One reason that inside-out objects are interesting people lately is that it's possible, even easy, to make the container a "private" lexical and have the accessor reach it via a closure. On the other hand, you can make the storage global and do some really wild aliasing, too. (See my Object::LocalVars if you want to bend your brain.) It all depends what you're trying to accomplish.

    I'm not sure what the array storage gets you over a hash -- maybe a bit of speed, but extra hassle dealing with reclaiming memory as other posters have noted. One downside to the array is that it's possible to manipulate the index inside the blessed reference and potentially peek into other objects. I think Conway talks about this in Object Oriented Perl.

    With a hash and "unique" indices, you avoid that problem. On the other hand, as I pointed out in 'Threads and fork and CLONE, oh my!', using a memory address as a unique index breaks under threads or a pseudo-fork on Win32 unless you use Perl 5.8 and go to some pains with CLONE and again sacrifice efficiency for book-keeping.

    I'm not convinced there's a "right" way to do inside-out objects. Until Perl 6 anyway. (/me grins)

    I'm currently experimenting in a couple ways. With lots of attributes, keeping each in a separate hash like how Class::Std does is costly for destruction. I've been speculating whether the right approach is to keep one hash keyed on the index (needed for CLONE anyway), and have the contents be a hash reference with the keys being the individual attributes. Then DESTROY only needs to clean up one reference in the master hash, and let Perl's garbage collection take care of the rest.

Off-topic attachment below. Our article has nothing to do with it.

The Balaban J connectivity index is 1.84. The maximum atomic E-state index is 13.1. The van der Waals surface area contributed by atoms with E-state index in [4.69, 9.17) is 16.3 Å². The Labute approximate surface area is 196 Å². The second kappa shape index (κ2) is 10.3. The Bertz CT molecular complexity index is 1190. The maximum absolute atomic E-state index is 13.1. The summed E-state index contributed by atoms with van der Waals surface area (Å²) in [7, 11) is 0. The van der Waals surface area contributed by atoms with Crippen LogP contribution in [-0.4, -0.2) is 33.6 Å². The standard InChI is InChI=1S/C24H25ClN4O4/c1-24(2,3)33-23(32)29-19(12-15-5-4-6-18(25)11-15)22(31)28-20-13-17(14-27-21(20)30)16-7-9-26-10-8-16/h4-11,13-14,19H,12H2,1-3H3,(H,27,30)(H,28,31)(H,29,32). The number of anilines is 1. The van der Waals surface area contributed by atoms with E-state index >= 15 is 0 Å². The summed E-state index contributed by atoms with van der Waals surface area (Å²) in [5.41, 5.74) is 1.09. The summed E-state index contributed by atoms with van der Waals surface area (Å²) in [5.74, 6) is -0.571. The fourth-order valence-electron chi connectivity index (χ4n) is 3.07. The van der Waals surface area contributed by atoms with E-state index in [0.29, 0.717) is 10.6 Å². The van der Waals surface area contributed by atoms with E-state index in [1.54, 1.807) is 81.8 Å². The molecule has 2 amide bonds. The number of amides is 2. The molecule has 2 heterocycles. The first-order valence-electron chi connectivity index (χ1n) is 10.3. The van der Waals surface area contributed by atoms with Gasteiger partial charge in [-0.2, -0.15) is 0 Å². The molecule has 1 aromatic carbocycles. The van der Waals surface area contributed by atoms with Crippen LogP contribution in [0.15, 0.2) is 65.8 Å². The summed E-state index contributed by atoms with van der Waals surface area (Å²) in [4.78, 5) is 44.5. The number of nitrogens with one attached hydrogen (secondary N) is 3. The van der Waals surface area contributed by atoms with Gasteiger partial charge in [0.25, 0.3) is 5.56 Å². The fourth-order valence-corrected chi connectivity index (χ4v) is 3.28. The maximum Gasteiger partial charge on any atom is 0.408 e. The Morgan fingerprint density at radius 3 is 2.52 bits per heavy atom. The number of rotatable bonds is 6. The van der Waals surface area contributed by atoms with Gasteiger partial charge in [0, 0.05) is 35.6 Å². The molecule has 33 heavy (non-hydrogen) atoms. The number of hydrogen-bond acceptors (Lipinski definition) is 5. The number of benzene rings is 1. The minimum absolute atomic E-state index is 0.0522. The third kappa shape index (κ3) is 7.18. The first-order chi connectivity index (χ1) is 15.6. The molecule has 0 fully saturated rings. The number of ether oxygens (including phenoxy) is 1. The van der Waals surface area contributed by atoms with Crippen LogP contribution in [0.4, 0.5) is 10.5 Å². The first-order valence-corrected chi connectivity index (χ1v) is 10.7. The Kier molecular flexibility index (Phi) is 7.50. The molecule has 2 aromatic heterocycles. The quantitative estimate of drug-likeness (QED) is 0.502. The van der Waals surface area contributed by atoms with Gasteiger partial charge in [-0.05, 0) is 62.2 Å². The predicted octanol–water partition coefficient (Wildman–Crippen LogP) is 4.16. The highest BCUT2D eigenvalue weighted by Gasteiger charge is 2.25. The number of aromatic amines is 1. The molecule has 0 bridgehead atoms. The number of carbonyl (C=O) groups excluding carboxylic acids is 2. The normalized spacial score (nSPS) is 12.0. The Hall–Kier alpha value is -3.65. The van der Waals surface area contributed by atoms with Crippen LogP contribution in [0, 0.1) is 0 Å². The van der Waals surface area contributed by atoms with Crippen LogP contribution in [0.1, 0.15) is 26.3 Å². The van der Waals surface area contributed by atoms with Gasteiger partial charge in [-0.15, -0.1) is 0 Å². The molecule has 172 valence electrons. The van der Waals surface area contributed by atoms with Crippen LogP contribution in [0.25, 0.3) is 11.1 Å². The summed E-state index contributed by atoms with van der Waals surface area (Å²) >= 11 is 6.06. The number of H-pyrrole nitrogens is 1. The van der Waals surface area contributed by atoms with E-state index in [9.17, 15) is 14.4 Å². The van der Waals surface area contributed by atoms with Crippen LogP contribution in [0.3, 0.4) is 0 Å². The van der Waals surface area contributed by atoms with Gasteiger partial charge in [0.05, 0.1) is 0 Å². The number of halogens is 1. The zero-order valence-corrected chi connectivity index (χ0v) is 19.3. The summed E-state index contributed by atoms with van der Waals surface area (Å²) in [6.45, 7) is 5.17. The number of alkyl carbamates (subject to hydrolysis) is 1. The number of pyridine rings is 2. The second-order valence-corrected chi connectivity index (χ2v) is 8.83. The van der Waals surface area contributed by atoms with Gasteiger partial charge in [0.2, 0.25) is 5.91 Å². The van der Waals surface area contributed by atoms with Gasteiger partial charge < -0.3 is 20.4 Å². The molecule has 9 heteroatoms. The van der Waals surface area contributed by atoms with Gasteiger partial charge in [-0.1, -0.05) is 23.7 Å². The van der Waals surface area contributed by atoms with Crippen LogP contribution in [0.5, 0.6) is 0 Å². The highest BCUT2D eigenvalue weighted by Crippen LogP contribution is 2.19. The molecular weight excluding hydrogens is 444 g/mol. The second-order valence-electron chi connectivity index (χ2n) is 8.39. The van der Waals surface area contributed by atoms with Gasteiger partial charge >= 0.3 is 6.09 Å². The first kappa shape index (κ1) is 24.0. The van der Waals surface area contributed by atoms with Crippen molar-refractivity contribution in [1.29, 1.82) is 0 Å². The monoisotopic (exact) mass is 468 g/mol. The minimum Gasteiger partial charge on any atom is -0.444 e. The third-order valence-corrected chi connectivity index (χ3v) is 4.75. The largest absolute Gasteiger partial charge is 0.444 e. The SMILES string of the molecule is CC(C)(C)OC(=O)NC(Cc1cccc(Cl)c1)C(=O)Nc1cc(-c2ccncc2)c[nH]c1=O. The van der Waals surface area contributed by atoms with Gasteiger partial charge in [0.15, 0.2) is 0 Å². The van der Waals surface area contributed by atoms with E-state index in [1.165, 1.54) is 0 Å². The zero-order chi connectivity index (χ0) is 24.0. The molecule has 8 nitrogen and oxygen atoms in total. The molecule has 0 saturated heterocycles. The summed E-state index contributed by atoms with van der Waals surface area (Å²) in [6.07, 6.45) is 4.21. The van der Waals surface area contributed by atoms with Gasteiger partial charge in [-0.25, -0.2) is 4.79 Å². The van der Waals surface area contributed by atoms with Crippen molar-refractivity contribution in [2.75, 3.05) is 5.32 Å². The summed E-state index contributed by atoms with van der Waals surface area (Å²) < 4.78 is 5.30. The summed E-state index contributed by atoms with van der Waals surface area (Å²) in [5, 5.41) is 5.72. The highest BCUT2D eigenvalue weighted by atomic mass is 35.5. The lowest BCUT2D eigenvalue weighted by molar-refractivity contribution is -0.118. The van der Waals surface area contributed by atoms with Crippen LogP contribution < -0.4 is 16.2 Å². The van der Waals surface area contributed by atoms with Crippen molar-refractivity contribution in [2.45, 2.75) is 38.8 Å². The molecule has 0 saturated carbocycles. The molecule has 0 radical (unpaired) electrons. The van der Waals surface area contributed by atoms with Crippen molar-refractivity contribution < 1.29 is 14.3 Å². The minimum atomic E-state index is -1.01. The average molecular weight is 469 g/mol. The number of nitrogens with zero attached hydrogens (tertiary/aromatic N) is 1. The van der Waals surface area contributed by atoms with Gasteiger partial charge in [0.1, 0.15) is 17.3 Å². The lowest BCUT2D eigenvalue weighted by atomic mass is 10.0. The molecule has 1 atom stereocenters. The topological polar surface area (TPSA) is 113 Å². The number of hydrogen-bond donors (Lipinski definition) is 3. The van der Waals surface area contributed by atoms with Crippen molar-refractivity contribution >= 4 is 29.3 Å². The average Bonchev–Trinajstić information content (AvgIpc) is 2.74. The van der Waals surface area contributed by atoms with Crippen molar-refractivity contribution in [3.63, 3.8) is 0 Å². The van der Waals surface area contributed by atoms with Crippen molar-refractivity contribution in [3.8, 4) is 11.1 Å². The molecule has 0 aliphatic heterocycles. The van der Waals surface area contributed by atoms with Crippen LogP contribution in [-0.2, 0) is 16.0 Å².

On the more bent side, I'm considering that approach but using anonymous symbol table refs, so I can get that elegance in cleanup and still use the local aliasing trick in Object::LocalVars. (Why do I feel like I'm on the path to the Dark Side when I say that...)

    So... if you want to use arrays for your inside-out objects, you can -- but know why you're doing it and what that gains you and what you give up in doing so.

    -xdg

    Code written by xdg and posted on PerlMonks is public domain. It is provided as is with no warranties, express or implied, of any kind. Posted code may not have been tested. Use of posted code is at your own risk.